• ACE inhibitors block one of the body's chemical systems that raise blood pressure. to help at lowering blood pressure.
  • Aspirin helps to prevent blood clots from forming in the coronary arteries, but, may damage the inner lining of the stomach, leading to internal bleeding!
  • Anticoagulants lower the risk of blood clots in the veins of the legs and inside the chambers of the heart. Doctors prescribe anticoagulants for people who are at above-average risk for blood clots in the legs or heart.
  • Statins lower bad cholesterol (LDL), but, they do not prevent heart attacks and strokes as advertised! Over the past 20 years, the consumption of statin drugs has increased dramatically (75+ million users in the U.S.!), but heart attacks and strokes have increased over that same period of time! Read our web page about the infamous Statin Drug & Cholesterol Hoax.
  • Key Point!: If you're taking a statin drug, make sure that you take CoQ10 to protect your heart. But, make sure that the CoQ10 is not synthetic! 
  • Antibiotics help with some infections, but, some of the popular antibiotics such as the Z-Pak can cause more harm than good! In fact, death is a possibility! Be very careful and do your homework.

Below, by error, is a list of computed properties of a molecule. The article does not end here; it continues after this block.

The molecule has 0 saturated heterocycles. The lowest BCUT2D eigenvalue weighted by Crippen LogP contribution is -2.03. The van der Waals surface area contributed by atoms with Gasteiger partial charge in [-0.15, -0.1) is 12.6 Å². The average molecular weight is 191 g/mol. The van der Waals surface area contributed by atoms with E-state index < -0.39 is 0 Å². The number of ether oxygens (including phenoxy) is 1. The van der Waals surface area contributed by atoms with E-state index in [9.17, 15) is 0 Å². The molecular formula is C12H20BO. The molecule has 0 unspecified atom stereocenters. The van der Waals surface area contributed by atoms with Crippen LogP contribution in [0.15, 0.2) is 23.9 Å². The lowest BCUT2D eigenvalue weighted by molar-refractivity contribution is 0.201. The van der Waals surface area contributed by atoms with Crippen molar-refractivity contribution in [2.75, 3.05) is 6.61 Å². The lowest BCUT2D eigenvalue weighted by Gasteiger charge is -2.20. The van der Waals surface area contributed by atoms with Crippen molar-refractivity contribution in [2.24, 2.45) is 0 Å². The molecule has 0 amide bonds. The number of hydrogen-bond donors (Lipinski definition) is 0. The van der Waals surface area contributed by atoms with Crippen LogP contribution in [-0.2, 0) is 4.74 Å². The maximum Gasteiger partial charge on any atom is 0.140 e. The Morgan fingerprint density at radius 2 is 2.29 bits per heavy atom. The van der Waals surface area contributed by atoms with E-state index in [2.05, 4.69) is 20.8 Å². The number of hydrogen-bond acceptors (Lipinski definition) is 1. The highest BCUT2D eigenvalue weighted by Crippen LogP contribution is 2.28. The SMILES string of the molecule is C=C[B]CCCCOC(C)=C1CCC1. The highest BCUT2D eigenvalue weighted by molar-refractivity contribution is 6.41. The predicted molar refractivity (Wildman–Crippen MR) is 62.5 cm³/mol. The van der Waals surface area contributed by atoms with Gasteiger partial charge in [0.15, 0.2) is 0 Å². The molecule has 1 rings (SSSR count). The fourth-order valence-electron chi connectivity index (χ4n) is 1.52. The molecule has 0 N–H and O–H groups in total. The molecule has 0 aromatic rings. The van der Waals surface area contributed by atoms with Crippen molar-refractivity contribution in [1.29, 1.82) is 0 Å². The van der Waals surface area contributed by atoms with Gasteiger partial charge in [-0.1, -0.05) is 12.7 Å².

• Warning: The Food and Drug Administration issued a health warning for a widely prescribed antibiotic, commonly known as 'Z-Pack' and says it could trigger potentially irregular heart rhythms in some patients. It's sold as Zithromax or Zmax, but most know it as 'Z-Pack.' It's the most widely prescribed antibiotic for bacterial infections such as bronchitis and pneumonia. However, the Food and Drug Administration warns that it could be deadly for some patients with heart problems.
Please Note: There are many foods and supplements that perform the same functions of these drugs without the dangerous side effects, i.e. arginine, broccoli, cayenne pepper, celery, garlic, ginger, green tea, onions, natto, Omega-3 EFAs, CoQ10. For more details about these foods and supplements, get the Death to Diabetes book/ebook or the How to Prevent a Heart Attack/Stroke ebook.